[order] ACCIPITRIFORMES | [family] Accipitridae | [latin] Accipiter soloensis | [authority] Horsfield, 1821 | [UK] Chinese Sparrowhawk | [FR] Epervier de Horsfield | [DE] Froschsperber | [ES] Gavilan ranero | [NL] Chinese Sperwer
Members of the genus Accipiter are small and medium-sized hawks, often called Sparrow-hawks or Goshawks. The females are almost invariably much larger than the males – in some cases weighing twice as much – a level of size dimorphism only exceptionally reached in any other genus Falconiformes. Their wings are short and rounded; the tail usually quite long. They are well adapted for flying through dense bush. Bird-catching Sparrow-hawks generally have long and slender legs, with slender digits, the middle one being especially long. Goshawks are usually larger, with shorter, thicker tarsi and digits and a shorter middle digit. Some smaller species have goshawk-like feet and vice versa, making it difficult on a world-wide basis to subdivide the genus on this or any other broad basis. Although many accipiters feed upon birds moreso than do other hawks, some species take many mammals, especially squirrels; others take lizards, frogs, snakes, insects, even snails. In these species the legs and digits are sometimes slender, but short. Accipiters are rarely crested, but some have very attractive colour patterns. Black phases are present, especially in the tropical species. One in Australia has the only pure white phase. Accipiter is the largest genus in the family, having about fifty species. It is present worldwide, but is especially rich in Papua-New Guinea, where a small island like New Britain may have three to five endemic species or distinct sub-species.
The adult Grey Frog Hawk is clear dark blue to slate coloured above, including the upper side of its tail feathers. The outermost tail feathers are barred with slate and black. The sides of the head and neck are paler grey. The chin and throat are white with black shaft streaks. The upper breast and belly are washed pale rufous on a grey background, sometimes lightly barred with grey. The belly and under-tail coverts are white, the base of thighs grey. The underside of the tail is white at its base, terminating grey with five narrow black bars. The under-wing coverts are pale rufous. The outer primaries are black from below, the inner primaries and secondaries being white with grey tips forming a clearly visible white patch under the wing. The eyes are dark red to brown, the cere and legs yellow. Females are larger than the males but otherwise very similar.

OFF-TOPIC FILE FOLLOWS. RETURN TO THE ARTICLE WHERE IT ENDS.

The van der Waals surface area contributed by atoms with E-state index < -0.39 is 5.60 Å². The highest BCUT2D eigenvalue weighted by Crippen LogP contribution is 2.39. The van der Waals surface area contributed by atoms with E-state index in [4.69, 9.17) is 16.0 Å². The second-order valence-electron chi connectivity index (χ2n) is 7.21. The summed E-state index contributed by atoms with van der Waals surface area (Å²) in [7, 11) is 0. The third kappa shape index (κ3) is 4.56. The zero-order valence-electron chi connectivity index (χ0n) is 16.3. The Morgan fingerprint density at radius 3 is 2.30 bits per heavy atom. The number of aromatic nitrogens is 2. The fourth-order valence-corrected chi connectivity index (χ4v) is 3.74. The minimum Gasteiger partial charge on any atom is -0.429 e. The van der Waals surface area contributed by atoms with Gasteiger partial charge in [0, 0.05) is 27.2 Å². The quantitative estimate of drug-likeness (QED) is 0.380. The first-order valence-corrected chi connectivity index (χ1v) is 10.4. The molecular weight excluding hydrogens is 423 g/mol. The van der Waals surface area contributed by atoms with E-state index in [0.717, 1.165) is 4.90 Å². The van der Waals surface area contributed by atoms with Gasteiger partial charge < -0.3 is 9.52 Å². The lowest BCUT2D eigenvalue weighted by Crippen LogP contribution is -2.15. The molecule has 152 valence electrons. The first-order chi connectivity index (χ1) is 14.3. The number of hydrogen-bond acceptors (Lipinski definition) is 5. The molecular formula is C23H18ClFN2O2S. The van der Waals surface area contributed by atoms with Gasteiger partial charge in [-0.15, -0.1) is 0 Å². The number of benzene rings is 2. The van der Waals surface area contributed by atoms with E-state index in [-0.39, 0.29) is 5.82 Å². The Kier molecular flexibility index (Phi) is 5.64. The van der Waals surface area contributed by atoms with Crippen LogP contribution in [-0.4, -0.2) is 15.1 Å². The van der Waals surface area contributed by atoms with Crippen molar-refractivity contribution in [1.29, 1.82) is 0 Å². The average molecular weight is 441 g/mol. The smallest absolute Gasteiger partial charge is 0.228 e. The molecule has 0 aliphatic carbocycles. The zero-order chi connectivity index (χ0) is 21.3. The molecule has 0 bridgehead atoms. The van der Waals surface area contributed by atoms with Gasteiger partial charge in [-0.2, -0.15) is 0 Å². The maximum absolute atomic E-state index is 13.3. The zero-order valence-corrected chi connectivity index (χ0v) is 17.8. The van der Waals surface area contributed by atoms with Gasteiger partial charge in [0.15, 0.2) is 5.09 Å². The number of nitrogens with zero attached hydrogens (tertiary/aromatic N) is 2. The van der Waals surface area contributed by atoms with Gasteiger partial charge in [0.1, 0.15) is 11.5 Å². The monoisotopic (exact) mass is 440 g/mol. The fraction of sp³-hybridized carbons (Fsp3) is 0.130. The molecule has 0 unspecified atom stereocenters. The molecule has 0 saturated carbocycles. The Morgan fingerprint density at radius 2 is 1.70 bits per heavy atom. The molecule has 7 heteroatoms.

Immature individuals are dark sepia above with pale edges to the feathers; the tail is pale brown with four broad dark bars. Below is white, heavily blotched with dark brown and black with some more rufous barring on the sides. The tail is grey below with four dark bars. The under-wing coverts are pale rufous. The outer primaries are dark brown, the inner primaries and secondaries are grey at the tips and pale pink basally, with dark bars.
Eurasia : East. S Ussuriland and Korea; C & E China and Taiwan. Winters from extreme SE China and Hainan, S through Indochina, Philippines and Indonesia to W New Guinea and occasionally W Micronesia.
Prefers forests and wooded areas near wetlands or paddyfields.